Water Corporation North West Regional Manager Sharon Broad with Mamabulanjin Aboriginal Corporation Chief Executive Neil Gower

The last seedling has been planted under a partnership between Water Corporation and Broome’s Mamabulanjin Aboriginal Corporation (MAC) to create a native superfood orchard that will deliver training and employment opportunities to young people in the region.

More than 890 gubinge seedlings have been planted to date on 200ha of Water Corporation land leased free-of-charge to MAC in 2019.

In the next 10 years, the orchard could accommodate more than 43,000 gubinge trees, and allow MAC to capitalise on export opportunities to emerging markets.

Otherwise known as Kakadu plum, gubinge is sought after for its antibacterial and antiviral properties and contains more than 100 times the Vitamin C content of an orange.

The project also received some federal funding as well as $100,000 under the WA Government’s Regional Economic Development Grants Program for research into effective germination and growth practices.

MAC Chief Executive Neil Gower hailed the inaugural planting as a landmark moment for the Corporation, saying it was now focussed on supply chain opportunities domestically and abroad.

“This is an incredibly exciting moment that will pave the way for export opportunities, as well as provide training and employment to young people in the Kimberley,” Mr Gower said.

“We know there is growing demand for gubinge as more people become aware of its nutritional benefits and its use in cosmetics and other products.

“The challenge now lies in establishing viable markets to capitalise on the major social and economic opportunities on offer. From there, we’ll explore whether we can expand the orchard to also grow and supply other native fruits.”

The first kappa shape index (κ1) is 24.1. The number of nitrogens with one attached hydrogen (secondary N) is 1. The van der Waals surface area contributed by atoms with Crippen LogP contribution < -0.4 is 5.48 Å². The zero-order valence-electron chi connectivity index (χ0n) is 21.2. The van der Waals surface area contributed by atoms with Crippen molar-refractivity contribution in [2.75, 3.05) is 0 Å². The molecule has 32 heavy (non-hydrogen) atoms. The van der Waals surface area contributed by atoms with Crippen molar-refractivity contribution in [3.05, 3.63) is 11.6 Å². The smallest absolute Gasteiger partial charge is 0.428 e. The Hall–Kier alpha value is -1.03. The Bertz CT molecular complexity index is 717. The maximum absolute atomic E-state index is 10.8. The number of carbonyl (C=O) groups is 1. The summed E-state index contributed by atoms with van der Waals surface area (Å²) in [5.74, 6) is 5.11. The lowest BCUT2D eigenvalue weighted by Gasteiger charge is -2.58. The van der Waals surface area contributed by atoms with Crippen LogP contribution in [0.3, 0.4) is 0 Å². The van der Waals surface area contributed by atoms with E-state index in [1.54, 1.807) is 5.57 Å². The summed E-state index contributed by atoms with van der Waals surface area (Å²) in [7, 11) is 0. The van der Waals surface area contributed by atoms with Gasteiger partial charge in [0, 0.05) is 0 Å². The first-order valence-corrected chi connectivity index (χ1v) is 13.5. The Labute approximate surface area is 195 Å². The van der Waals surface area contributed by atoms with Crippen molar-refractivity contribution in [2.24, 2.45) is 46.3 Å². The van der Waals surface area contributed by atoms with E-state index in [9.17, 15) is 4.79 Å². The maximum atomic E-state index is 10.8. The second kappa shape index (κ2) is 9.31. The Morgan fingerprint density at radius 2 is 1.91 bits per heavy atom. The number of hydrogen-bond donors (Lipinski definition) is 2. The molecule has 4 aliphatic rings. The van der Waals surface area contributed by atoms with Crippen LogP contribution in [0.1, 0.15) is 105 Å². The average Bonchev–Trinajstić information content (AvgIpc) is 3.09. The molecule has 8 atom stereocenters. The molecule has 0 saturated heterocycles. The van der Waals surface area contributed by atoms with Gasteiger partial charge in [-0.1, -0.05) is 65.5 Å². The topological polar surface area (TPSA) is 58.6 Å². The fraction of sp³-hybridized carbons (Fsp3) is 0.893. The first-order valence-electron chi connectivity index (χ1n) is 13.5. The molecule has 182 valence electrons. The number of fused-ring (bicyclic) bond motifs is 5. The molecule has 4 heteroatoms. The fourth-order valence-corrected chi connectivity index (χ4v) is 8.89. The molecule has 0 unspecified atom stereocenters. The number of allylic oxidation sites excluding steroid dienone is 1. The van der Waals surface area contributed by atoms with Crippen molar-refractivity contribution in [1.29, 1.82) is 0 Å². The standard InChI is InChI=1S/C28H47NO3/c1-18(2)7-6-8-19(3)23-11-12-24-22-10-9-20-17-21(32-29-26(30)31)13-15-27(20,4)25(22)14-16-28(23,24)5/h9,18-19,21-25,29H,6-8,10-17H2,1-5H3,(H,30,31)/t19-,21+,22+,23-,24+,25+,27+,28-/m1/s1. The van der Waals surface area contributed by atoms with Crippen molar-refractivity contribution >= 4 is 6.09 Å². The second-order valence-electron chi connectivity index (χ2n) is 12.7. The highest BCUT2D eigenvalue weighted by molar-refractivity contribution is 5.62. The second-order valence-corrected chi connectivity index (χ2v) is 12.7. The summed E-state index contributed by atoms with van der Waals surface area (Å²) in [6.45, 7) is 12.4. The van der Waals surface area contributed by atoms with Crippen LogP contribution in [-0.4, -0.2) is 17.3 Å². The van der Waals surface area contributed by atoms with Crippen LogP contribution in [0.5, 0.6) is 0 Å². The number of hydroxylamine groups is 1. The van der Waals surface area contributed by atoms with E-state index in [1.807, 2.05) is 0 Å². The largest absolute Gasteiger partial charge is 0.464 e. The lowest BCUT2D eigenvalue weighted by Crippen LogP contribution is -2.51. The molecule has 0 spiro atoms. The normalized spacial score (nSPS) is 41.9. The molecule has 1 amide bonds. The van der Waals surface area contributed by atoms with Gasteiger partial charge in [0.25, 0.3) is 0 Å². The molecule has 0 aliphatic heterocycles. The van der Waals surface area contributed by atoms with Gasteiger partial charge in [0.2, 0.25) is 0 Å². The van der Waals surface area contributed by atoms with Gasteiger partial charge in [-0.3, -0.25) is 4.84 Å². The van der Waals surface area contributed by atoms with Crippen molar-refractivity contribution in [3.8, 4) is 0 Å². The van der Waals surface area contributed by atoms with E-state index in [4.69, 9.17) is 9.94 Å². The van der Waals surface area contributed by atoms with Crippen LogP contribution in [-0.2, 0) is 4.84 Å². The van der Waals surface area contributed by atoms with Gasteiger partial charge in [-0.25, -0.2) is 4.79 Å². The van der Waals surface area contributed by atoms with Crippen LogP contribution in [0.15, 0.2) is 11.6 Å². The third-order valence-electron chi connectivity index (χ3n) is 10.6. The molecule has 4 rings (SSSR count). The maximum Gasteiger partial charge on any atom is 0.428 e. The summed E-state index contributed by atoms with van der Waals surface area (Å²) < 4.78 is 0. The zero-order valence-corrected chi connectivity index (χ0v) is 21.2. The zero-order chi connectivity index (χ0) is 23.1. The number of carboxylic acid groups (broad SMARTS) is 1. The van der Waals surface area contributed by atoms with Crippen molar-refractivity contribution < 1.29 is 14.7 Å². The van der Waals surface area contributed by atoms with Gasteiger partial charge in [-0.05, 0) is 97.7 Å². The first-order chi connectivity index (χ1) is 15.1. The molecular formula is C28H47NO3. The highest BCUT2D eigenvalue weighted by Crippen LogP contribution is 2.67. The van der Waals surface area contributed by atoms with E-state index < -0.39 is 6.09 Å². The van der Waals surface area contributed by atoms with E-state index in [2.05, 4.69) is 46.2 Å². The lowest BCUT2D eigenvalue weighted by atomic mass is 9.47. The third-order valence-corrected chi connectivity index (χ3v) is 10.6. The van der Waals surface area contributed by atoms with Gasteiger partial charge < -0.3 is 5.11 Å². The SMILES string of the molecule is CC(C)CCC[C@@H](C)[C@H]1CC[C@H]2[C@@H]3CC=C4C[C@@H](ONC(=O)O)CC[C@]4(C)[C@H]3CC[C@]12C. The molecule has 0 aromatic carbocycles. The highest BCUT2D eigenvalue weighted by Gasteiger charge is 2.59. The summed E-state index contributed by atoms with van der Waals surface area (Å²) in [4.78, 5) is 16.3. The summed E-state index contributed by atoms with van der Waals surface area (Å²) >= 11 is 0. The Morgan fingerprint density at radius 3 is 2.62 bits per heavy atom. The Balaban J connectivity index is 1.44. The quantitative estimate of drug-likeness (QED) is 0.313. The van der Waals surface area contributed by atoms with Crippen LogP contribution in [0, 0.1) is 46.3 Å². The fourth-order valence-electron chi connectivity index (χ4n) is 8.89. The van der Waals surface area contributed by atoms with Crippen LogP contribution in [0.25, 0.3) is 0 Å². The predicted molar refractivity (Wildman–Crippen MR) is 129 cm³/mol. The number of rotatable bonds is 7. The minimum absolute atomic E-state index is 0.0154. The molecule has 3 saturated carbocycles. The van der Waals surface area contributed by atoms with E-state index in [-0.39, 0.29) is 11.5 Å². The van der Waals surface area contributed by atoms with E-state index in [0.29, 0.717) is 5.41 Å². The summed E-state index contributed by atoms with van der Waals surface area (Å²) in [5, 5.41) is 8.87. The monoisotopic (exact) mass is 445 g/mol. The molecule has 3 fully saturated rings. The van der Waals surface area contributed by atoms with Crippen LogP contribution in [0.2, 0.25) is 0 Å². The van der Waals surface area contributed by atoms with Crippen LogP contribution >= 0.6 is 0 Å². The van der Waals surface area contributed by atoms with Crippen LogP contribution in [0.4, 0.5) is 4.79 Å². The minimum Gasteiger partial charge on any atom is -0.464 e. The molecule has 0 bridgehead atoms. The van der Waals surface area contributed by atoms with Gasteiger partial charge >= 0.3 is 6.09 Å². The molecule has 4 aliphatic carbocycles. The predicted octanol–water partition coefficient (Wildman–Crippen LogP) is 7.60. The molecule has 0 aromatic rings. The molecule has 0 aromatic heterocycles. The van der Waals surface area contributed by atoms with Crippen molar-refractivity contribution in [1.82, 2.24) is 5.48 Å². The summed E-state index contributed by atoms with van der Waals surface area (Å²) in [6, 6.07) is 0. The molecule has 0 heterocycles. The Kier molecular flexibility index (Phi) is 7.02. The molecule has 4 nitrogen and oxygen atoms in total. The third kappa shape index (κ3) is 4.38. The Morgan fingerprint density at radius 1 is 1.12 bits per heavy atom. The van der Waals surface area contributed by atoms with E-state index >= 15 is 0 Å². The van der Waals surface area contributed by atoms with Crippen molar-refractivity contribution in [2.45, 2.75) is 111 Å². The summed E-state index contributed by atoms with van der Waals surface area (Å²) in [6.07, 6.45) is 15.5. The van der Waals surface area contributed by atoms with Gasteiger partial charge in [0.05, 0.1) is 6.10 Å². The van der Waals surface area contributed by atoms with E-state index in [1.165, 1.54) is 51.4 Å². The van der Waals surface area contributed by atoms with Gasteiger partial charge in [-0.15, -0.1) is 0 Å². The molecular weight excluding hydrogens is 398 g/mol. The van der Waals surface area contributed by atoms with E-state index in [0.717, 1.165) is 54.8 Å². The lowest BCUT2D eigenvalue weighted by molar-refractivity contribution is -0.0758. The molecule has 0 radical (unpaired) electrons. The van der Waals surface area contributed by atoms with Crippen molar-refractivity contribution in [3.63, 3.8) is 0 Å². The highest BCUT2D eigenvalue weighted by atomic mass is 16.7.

The gubinge plantation is the latest in an ongoing partnership between MAC and Water Corporation.


In 2016, land at Water Corporation’s Broome North Wastewater Treatment Plant was leased to MAC for a native and endangered tree seed bank. The project, which used recycled water from the treatment plant, saw more than 6,000 native trees grown from seedlings to revegetate mine sites and other cleared land across the Kimberley.


The seedbank and gubinge projects have also helped MAC provide accredited training in horticulture, irrigation, civil works and the use of farm machinery to 135 young people in the region.


Water Corporation North West Regional Manager Sharon Broad said the utility was committed to doing its part to create economic, employment and social opportunities for Aboriginal people.


“We’re really proud of our partnership with Mamabulanjin Aboriginal Corporation because it demonstrates what can be achieved by working together to address social and economic disadvantage in practical ways,” Ms Broad said. 


“Our people are part of communities across the Kimberley, so projects and partnerships like this are very close to home.

“We look forward to seeing how the orchard matures and to partnering with MAC and other Traditional Owners long into the future.”


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Kate Duff

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